|If you would
like a copy of this article sent to you please telephone 020 7725 0864
Memorial Day means the start of the annual summer driving season. Americans hitting the highways should be aware of a major road hazard: sleepy drivers. A study by researchers at Stanford University Medical Centre indicates that sleep impacts reaction time and driving performance as much as alcohol, and that sleep-deprived drivers pose a major risk on the highways.
"Our study demonstrates that driving while sleepy is at least as dangerous, if not more dangerous, than driving while intoxicated," said Nelson B. Powell, MD, codirector of the Stanford Sleep Disorders Clinic and Research Centre.
The results of the study, co-authored by Powell and researchers from Washington University School of Medicine in St. Louis, were published in the May issue of Laryngoscope. The study was conducted in collaboration with General Motors Corp and NBC News.
A large percentage of Americans suffer from acute or chronic sleep deprivation and experience daytime sleepiness. While sleep loss can lead to errors in daytime activities, Powell said the magnitude of the risks are not widely acknowledged or understood. Powell's team conducted the study to emphasise the effects of sleep deprivation on a common daytime activity - driving - and to raise awareness of the serious consequences associated with a lack of sleep.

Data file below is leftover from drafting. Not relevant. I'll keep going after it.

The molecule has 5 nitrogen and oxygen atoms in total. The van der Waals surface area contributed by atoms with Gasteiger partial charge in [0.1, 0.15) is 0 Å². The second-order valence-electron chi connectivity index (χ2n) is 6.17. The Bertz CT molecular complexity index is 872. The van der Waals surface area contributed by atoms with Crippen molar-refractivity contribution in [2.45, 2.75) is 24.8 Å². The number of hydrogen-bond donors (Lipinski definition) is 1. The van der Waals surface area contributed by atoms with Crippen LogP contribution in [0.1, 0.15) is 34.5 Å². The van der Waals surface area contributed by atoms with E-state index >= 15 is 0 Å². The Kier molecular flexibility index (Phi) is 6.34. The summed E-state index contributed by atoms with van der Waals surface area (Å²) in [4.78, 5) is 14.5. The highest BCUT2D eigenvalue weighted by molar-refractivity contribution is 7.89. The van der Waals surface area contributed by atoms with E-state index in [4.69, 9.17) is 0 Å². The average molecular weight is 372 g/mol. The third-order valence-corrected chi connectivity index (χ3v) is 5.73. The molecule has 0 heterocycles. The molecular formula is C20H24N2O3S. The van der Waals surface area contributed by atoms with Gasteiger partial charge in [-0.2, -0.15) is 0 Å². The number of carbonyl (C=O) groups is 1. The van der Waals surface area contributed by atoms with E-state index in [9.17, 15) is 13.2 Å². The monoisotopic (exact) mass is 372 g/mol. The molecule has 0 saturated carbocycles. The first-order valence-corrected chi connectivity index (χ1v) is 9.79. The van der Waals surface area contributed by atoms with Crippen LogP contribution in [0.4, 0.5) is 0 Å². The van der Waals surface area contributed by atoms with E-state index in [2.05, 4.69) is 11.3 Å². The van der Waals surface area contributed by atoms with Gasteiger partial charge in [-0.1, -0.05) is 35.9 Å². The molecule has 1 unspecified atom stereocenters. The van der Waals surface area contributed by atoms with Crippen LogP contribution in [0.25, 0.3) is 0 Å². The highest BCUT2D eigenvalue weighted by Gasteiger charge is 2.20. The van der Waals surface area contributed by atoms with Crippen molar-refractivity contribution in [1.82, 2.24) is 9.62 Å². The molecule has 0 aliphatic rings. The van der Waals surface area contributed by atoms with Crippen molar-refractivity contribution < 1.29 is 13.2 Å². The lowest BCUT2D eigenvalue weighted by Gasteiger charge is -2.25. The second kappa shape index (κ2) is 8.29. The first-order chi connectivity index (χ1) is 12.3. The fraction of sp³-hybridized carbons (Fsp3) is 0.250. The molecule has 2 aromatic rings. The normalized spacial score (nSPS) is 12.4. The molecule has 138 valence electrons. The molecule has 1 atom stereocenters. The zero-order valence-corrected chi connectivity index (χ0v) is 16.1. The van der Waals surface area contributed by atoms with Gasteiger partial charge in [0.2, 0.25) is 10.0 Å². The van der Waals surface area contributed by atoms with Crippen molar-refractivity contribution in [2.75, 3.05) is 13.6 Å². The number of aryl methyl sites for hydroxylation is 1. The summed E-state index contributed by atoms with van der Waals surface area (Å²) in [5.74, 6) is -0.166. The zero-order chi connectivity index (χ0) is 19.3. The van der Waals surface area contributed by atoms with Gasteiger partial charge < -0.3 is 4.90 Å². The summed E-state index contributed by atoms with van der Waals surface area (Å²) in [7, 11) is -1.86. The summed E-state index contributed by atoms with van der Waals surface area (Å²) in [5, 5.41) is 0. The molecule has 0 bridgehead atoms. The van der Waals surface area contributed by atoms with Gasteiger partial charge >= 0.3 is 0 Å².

Researchers studied 16 healthy, adult volunteers to ascertain changes in the reaction times and driving performance of the volunteers when they were either sleep-deprived or alcohol-impaired. During the first round of the study, volunteers drove a 1.4-mile performance course at GM's proving grounds in Arizona while in a fully rested, non-sleepy state. The drivers encountered several hazards and were judged in part by their reaction to the hazards.
After the initial round, the volunteers were split into three groups to repeat the tests. The first group was tested after spending one night without sleep, the second after sleeping for no more than two hours for seven consecutive nights and the third after consuming alcohol. The mean blood-alcohol level of the third group was 0.089 percent, which is slightly above the legal limit of 0.08 percent in California and most states.
As expected, researchers found that
reaction times and driving performance significantly diminished during the second set of
tests. For example, members of alcohol-impaired group on average took an additional 61
milliseconds to react.
Powell and the research team hope the results of the study promote public dialogue and additional studies about the dangers of sleepy driving. "These results should raise awareness about the seriousness of sleep deprivation," he said. "It's crucial that people recognise the danger of driving while sleepy and that people stay away from their cars while they're tired."
Information from this study was
previously shown on TV and is highlighted at the NBC news site in "Are You on the
Road to Danger?".
The Private Clinic
98 Harley Street, London, W1G 7HZ
Tel: 0800 599 9911
read more of what the papers say about our clinics
To request a brochure click here
To request a free consultation click here